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1950s

Ted Lindsay, Gordie Howe and Sid Abel terrorized the NHL as members of the "Production Line", Red Kelly became the NHL's top offensive defensemen and Jack Stewart provided more physical play on the blue line before being traded after Detroit won the 1950 Stanley Cup. The Red Wings can thank Pete Babando for that triumph as he tallied the clinching goal eight minutes and thirty-one seconds into the second over-time period in game 7 to defeat the New York Rangers 4-3.

Detroit proved to be a talented and deep squad in the 1950 playoffs when Howe suffered a serious head injury in Game 1 of the first-round playoff series against the Toronto Maple Leafs. Howe almost died and would miss the remainder of the playoffs, but he was out of the hospital in time to join his teammates for the on-ice celebration after Babando's goal in Game 7. The first round of the 1950 playoffs had also featured overtime heroics as Leo Reise scored the OT winner in both Games 4 and 7.

Veteran goaltender Harry Lumley backstopped Detroit to the 1950 Stanley Cup victory. But Terry Sawchuk was so impressive in a seven-game call-up from the minors while Lumley was injured, that Lumley was traded to the Chicago Blackhawks before the 1950-51 season to make room for Sawchuk.

Other future Red Wing greats arrived during this period. Defenseman Marcel Pronovost was with the team during the 1949-50 season, but didn't play. He made his Detroit ice debut the following season along with Alex Delvecchio.

Sawchuk staged one of the greatest performances in Stanley Cup playoff history when Detroit captured the 1950 Stanley Cup. He only allowed five goals in eight games as the Red Wings swept both the Toronto Maple Leafs and Montréal Canadiens in four games. Even more incredibly, Sawchuk didn't give up a single goal in any of the four games played at Olympia Stadium.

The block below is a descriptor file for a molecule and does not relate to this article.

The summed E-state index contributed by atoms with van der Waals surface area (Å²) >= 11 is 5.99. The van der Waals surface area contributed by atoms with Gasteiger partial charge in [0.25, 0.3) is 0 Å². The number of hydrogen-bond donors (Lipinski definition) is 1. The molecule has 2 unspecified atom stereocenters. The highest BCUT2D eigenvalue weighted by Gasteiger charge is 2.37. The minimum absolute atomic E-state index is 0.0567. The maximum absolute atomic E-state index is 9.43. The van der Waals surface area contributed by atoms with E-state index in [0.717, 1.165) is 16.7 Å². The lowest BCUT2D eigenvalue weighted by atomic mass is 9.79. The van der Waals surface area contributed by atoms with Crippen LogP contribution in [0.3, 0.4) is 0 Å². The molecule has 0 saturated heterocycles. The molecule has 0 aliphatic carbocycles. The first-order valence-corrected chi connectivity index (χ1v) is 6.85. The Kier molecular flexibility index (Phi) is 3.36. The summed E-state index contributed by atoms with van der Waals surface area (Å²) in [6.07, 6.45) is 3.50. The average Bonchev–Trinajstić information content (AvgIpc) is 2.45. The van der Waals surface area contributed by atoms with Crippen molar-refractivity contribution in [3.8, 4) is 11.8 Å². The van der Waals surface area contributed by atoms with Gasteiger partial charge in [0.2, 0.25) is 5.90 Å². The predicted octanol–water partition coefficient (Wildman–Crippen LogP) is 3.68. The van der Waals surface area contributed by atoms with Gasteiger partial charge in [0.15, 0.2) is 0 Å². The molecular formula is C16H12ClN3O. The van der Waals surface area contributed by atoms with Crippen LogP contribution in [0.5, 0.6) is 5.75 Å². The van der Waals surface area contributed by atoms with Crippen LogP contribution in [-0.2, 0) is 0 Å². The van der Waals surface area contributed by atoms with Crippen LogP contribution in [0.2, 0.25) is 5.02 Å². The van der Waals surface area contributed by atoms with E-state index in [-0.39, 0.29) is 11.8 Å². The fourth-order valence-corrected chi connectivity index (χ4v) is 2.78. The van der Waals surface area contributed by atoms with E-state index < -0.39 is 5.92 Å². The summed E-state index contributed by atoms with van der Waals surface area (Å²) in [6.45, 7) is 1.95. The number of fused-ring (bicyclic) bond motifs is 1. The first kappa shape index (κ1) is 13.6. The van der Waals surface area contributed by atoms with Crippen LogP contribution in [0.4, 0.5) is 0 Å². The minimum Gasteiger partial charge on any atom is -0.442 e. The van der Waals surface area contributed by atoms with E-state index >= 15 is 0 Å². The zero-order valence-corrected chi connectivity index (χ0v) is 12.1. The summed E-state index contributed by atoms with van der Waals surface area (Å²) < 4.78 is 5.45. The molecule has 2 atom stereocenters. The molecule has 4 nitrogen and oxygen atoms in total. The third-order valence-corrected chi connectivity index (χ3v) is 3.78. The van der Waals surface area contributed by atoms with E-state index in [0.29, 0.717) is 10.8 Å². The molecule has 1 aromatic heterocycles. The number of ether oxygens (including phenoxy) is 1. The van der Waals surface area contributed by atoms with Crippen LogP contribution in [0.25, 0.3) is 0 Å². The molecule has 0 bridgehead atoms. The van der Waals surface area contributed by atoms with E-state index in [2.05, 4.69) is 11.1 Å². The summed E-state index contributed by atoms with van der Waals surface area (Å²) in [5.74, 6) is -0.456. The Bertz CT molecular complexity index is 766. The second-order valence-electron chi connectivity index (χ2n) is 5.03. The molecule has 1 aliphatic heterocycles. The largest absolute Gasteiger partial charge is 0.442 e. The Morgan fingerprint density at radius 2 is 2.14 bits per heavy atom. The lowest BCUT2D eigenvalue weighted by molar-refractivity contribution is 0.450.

That was also the first appearance of an octopus on Detroit ice at a hockey game. The eight tentacles represented the eight games that a team needed to win to capture the Stanley Cup.

Another significant event came during the first round of the 1952 playoffs. After Lindsay and Howe had received death threats if they played in Game 4 in Toronto, both played and the Wings' won to end the series. After the game, Lindsay playfully chided the Toronto fans when he skated to center ice and held his stick like a machine gun and pretended to shoot the crowd.

The 1953-54 season was Ivan's last as a coach and the Red Wings gave him a grand send off with their third cup in five seasons. The Wings then repeated as Cup champs the next season in Jimmy Skinner's first season behind the Detroit bench. The Red Wings defeated the Montreal Canadiens in the finals both seasons, winning in five games in 1954, thanks to Tony Leswick's OT goal in Game 5, and in seven games in 1955.

After dropping the 1956 finals to the Canadiens in five games, it seemed that the Red Wings' dynasty would go on for the near future but questionable trades by Adams gutted the team of many good and great players.

Stars like Sawchuk, Lindsay, Kelly and young players like Glenn Hall and Johnny Bucyk were traded from 1955 to 1960 and the team got little in return. Sawchuk did return to Detroit, but one of the players sent to the Bruins to reacquire him was Bucyk, who went on to become one of the best left wings in NHL history.
 

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